• In a similar manner and in the context of games consoles, document WO 43716 (3DO) describes a method of authenticating a peripheral (a games cassette), by a processor (that of the console) to combat illegal copying of the cassette.
  • The 3DO document proposes to incorporate a secret key into the cassette, which will be verified by the console which also holds this key. To prevent the substitution of a duly authenticated cassette by a pirate cassette, 3DO additionally proposes the use of a mechanism for exchanging security data between the cassette and the console throughout the game. The console thus checks that it is always talking to the same cassette.
  • Unfortunately this solution requires that a secret key and a dedicated program with a secret security algorithm be embedded and hidden in the peripheral (the cassette). This constraint is a brake on the development of this type of technology.
  • OBJECT AND SUMMARY OF THE INVENTION
  • The invention makes it possible to overcome the aforementioned drawbacks.
  • To this end, the Applicant has chosen a very different approach which is based neither on an identification mechanism nor on an authentication mechanism.
  • More precisely, and according to a first aspect, the invention relates to a hardware unit to control access, by a processor, to a peripheral of this processor, this hardware unit including:
      • means of triggering a processor interrupt, termed control interrupt;
      • means of obtaining, from the processor and following triggering of the interrupt, a code authorising access to the peripheral;
      • means of comparing this access authorisation code with a predetermined reference value; and
      • so-called validation means designed to generate an electrical signal validating an electrical signal for access to the peripheral depending on the outcome of said comparison.
  • Thus, the mechanism according to the invention is based on the issue, by the processor, of access authorisation codes monitored by a hardware unit placed ahead of the peripheral, for bus disconnection.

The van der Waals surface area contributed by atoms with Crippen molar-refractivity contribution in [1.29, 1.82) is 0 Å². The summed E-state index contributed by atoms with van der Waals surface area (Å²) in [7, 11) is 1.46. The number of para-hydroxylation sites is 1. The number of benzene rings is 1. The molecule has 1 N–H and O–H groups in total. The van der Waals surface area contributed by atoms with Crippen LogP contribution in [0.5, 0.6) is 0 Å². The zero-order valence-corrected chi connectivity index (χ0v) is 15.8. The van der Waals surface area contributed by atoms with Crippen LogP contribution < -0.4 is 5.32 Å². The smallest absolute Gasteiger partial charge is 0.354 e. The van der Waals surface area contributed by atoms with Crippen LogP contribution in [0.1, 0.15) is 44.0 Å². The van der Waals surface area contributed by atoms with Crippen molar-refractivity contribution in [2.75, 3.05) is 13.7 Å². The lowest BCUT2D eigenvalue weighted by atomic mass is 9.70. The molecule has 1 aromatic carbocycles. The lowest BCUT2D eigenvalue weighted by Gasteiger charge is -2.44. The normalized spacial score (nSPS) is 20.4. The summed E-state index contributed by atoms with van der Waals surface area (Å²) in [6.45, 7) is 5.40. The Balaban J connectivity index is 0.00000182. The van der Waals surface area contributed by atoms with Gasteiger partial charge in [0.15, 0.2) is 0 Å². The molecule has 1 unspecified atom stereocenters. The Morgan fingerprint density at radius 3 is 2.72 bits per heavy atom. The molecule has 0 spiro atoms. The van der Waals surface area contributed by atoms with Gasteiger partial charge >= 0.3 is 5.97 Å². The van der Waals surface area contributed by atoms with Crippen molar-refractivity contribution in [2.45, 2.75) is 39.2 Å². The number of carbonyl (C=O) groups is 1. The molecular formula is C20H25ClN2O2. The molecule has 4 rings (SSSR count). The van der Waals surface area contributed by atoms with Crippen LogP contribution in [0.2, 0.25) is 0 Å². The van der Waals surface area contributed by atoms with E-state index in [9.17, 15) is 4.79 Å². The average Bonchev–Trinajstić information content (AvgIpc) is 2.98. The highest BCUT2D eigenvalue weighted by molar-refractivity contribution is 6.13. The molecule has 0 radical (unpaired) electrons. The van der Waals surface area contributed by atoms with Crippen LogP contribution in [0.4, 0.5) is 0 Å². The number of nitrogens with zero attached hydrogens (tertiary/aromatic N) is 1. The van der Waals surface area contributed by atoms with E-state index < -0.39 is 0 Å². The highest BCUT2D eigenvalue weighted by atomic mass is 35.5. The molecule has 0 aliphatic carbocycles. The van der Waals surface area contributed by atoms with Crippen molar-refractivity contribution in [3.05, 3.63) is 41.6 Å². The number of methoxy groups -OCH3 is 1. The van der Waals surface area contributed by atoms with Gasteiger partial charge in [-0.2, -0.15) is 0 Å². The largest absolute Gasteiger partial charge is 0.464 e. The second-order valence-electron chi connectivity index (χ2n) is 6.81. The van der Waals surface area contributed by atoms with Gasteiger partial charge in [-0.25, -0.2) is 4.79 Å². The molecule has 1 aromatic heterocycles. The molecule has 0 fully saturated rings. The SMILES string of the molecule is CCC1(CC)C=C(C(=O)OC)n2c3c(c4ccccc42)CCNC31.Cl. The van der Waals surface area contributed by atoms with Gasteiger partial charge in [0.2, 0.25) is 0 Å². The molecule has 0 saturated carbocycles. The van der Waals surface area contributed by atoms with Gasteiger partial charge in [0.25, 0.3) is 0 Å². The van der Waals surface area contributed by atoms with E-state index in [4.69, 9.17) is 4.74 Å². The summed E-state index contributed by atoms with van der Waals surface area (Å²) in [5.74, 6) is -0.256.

• In a highly advantageous manner, the access authorisation code is received by the access control hardware unit, after the latter has made an explicit request to the processor to obtain this code, in the form of an interrupt directed to the processor. The hardware unit thus knows for certain that the access authorisation code has been supplied to it by the processor.
  • This feature makes it possible to achieve highly effective control of access to the peripheral as it ensures that the access authorisation code is received for certain from a component of trust constituted by the control interrupt routine.
  • In other words, the invention is based on the use of a software component (computer program) which constitutes a single point of access to the peripheral, and which in cooperation with and via the access control hardware unit monitors the electrical signal to access the peripheral.
  • This software component preferably resides in a secure and controlled region of the processor.
  • The invention thus makes it possible to control access to the peripheral of a processor by validating at the lowest level, by hardware means, the electrical signal accessing this peripheral. The peripheral can in particular be selected from a screen, a keyboard, a memory, a communications interface controller, a memory management unit (MMU) or a memory protection unit (MPU).